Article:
The main issues focused on housing land supply and the scheme’s impact on character and appearance. Although no settlement boundary was defined in any plan, the site formed part of a larger field outside the present built-up area and the parties accepted that development in this location went against core strategy policy. The secretary of state accepted the inspector’s conclusion that the area’s housing land supply stood at less than four years, having regard to the difference between developable and deliverable sites.
In the absence of a site allocation plan to address the borough’s housing needs, he concluded that this policy conflict carried reduced weight and the NPPF presumption in favour of sustainable development applied. On that basis, he reasoned, the benefit of new market and affordable homes, along with the creation of construction jobs and support for the local shop, carried significant weight in the scheme’s favour.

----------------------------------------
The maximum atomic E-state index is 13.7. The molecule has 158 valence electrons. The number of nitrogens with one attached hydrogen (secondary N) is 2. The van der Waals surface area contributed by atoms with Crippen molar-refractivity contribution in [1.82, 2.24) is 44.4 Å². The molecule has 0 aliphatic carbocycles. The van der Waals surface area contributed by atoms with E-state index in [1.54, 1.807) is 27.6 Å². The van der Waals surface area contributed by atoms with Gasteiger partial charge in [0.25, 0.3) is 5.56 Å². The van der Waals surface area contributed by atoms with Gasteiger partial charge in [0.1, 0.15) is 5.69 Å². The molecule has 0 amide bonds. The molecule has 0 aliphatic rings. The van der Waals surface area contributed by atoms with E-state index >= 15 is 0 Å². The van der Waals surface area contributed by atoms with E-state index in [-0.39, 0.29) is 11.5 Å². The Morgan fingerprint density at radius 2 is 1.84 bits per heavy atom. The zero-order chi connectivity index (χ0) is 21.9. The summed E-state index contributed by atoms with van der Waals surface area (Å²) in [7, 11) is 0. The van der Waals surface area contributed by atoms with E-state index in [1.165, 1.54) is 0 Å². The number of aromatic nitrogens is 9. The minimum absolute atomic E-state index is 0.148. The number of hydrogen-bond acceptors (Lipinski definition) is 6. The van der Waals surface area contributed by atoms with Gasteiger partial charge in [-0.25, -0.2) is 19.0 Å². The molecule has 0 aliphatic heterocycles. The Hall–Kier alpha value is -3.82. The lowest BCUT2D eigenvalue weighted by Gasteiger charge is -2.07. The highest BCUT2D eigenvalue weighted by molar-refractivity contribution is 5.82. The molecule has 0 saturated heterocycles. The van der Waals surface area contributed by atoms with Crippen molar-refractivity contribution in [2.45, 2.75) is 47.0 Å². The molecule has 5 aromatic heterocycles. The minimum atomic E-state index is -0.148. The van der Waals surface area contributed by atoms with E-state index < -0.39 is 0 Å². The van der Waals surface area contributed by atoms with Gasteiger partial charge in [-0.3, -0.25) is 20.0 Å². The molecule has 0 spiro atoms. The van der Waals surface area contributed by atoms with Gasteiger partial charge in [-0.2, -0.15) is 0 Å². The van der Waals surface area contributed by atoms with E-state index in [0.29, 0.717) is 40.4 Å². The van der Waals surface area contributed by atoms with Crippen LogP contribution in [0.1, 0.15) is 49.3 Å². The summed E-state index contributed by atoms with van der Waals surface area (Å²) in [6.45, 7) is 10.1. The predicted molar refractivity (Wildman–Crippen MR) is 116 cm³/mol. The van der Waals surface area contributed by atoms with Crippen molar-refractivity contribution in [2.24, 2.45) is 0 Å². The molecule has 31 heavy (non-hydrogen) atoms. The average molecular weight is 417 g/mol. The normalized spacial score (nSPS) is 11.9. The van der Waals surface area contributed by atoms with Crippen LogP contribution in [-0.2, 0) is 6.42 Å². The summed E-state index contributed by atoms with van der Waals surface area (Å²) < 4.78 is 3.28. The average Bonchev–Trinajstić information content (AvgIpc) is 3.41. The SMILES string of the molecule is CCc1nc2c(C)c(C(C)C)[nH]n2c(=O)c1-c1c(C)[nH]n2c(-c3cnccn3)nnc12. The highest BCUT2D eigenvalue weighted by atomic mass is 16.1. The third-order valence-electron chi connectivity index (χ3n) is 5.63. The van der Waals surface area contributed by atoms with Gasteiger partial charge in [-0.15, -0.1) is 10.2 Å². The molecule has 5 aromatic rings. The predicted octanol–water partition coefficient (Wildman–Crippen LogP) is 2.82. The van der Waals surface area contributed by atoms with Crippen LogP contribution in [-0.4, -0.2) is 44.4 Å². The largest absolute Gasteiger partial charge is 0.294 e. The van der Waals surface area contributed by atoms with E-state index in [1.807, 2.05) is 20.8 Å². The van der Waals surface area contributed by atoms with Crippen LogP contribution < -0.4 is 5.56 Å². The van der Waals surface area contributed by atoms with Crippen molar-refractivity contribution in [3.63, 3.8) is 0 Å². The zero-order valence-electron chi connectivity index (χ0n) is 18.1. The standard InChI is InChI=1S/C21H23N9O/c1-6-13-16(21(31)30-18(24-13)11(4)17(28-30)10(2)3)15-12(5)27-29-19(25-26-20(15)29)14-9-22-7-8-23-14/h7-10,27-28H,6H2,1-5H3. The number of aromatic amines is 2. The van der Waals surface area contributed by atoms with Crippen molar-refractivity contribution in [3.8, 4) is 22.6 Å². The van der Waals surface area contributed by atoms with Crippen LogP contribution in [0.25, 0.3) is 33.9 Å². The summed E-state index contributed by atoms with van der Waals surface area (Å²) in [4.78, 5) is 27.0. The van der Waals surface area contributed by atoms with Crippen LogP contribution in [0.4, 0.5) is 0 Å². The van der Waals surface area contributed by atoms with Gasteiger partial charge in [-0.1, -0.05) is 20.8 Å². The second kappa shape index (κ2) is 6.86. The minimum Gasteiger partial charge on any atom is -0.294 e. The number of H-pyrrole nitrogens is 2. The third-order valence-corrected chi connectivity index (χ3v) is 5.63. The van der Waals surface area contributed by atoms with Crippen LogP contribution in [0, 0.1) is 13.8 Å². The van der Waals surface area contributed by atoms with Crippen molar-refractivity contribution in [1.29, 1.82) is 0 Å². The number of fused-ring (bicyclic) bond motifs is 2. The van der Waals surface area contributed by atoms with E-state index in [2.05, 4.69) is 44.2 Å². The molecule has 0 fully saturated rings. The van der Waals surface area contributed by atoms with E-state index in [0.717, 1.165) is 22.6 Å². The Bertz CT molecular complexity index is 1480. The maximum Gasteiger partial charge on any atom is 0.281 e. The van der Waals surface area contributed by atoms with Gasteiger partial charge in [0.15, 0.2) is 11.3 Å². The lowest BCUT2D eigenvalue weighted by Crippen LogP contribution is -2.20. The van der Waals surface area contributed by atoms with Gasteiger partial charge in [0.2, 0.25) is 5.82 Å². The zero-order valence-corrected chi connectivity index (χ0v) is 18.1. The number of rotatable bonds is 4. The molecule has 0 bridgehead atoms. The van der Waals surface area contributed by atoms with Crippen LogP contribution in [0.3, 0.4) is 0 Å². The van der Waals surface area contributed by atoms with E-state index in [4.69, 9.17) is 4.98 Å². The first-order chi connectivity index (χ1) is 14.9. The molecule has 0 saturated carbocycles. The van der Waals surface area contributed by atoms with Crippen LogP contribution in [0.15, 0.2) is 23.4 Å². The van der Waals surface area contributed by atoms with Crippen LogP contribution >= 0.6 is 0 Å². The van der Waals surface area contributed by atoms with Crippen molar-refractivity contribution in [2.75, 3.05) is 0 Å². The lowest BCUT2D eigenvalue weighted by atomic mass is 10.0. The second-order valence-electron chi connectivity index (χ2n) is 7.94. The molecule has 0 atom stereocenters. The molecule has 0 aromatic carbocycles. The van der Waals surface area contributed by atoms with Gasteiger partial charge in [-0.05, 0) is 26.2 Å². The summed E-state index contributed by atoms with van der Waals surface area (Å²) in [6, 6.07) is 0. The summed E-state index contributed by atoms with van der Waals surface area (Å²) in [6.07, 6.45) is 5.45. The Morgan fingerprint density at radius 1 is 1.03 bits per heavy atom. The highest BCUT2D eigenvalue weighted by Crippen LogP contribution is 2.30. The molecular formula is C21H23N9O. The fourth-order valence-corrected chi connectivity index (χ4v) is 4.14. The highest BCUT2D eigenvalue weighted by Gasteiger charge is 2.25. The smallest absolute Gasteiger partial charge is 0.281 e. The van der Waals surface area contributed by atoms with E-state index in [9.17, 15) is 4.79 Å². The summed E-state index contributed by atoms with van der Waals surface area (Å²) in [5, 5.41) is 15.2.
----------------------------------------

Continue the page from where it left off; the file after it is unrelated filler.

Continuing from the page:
The site did not fall within any landscape designation. However, a neighbourhood plan policy stated that the design and visual character of any new development in the village should make a positive contribution to forming a sense of place. The secretary of state agreed with his inspector that the proposal would disrupt the settlement pattern by extending development into open countryside beyond a well-defined edge and would not have sufficient regard for local distinctiveness or contribute positively to a sense of place. He gave very substantial weight to the clear identified harm to the landscape and to the conflict with development plan policy in refusing permission.
Inspector: Hayden Baugh-Jones; Inquiry